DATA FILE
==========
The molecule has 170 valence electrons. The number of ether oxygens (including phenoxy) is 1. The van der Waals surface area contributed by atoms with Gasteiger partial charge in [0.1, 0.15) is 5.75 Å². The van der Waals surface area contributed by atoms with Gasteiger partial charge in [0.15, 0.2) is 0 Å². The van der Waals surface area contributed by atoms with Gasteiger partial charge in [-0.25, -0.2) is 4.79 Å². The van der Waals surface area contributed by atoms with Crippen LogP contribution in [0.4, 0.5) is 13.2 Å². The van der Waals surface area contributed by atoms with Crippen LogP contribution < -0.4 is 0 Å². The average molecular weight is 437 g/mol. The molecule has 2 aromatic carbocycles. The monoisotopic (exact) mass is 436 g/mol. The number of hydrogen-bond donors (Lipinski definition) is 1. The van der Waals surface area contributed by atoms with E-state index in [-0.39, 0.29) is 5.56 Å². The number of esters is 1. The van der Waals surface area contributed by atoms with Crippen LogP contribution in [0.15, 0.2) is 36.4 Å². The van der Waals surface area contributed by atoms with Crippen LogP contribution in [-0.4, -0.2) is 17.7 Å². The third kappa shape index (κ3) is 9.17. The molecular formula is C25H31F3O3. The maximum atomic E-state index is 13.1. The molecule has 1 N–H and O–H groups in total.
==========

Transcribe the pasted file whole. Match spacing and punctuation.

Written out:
The molecule has 170 valence electrons. The number of ether oxygens (including phenoxy) is 1. The van der Waals surface area contributed by atoms with Gasteiger partial charge in [0.1, 0.15) is 5.75 Å². The van der Waals surface area contributed by atoms with Gasteiger partial charge in [0.15, 0.2) is 0 Å². The van der Waals surface area contributed by atoms with Gasteiger partial charge in [-0.25, -0.2) is 4.79 Å². The van der Waals surface area contributed by atoms with Crippen LogP contribution in [0.4, 0.5) is 13.2 Å². The van der Waals surface area contributed by atoms with Crippen LogP contribution < -0.4 is 0 Å². The average molecular weight is 437 g/mol. The molecule has 2 aromatic carbocycles. The monoisotopic (exact) mass is 436 g/mol. The number of hydrogen-bond donors (Lipinski definition) is 1. The van der Waals surface area contributed by atoms with E-state index in [-0.39, 0.29) is 5.56 Å². The number of esters is 1. The van der Waals surface area contributed by atoms with Crippen LogP contribution in [0.15, 0.2) is 36.4 Å². The van der Waals surface area contributed by atoms with Crippen LogP contribution in [-0.4, -0.2) is 17.7 Å². The third kappa shape index (κ3) is 9.17. The molecular formula is C25H31F3O3. The maximum atomic E-state index is 13.1. The molecule has 1 N–H and O–H groups in total.